The narrator in Like Water for Chocolate is an unnamed but presumably female distant niece of the novel's protagonist, Tita. It is interesting and somewhat unusual for an author to tell a story from a first person point-of-view which is not a character directly involved in the action of the story. This narrator is important for a couple of reasons.
Keep in mind that the story itself is told as a chronicle of family folklore. The narrator is a modern voice telling a very personal story of the past. As a result, the unbelievable details in the effects of Tita's recipes, for example, (referred to stylistically as "magic realism") are not questioned but rather, accepted as natural and necessary elements to the folklore aspect of the story. Additionally, a modern and culturally diverse audience is invited into a more personal connection to characters who could otherwise remain distant as a result of cultural differences.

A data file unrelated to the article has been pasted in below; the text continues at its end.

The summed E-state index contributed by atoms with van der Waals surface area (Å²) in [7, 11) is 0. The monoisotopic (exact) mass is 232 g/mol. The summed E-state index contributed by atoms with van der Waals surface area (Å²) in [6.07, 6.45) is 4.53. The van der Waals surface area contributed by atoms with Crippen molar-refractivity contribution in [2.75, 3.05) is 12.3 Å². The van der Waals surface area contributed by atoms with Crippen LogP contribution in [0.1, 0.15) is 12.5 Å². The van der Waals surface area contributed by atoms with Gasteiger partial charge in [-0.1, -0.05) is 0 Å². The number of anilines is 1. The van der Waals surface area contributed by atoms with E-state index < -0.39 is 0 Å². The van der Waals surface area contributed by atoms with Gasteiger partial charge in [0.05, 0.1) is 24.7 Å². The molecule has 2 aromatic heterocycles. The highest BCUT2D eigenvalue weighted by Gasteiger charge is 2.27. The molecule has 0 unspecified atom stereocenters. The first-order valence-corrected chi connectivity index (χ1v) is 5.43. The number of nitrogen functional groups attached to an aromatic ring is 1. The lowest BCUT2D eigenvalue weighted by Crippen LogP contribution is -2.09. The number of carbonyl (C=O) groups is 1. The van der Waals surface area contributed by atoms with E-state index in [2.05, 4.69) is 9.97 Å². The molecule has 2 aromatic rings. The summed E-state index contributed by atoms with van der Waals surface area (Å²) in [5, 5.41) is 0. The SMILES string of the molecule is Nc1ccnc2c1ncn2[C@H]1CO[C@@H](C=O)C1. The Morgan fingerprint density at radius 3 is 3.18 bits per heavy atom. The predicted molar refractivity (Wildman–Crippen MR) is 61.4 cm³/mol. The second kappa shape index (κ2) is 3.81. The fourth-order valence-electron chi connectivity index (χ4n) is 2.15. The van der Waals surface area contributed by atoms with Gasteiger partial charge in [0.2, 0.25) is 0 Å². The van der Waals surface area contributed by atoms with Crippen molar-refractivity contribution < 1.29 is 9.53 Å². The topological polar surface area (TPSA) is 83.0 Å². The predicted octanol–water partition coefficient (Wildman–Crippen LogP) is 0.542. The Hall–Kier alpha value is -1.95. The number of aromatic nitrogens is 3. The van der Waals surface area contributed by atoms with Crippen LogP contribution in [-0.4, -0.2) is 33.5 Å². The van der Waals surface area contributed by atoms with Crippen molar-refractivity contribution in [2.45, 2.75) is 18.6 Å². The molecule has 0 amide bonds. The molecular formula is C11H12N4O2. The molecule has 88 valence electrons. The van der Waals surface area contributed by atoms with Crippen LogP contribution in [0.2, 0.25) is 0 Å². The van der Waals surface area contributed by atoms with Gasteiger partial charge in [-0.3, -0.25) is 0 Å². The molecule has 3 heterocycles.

Finally, when, at the very end of the story, it is finally revealed that Tita's recipes were found by the narrator's mother among the ruins of the De la Garza family ranch, it is as if this story of folklore might have stronger elements of truth than fiction. Just as Tita's spirit will "go on living" through the recipes, her story will continue to be passed on through a maternal line. Despite Tita's original conflict as the youngest daughter of an overbearing mother and a family tradition prohibiting her from marrying (and being remembered through her children), she is remembered, and celebrated, anyway.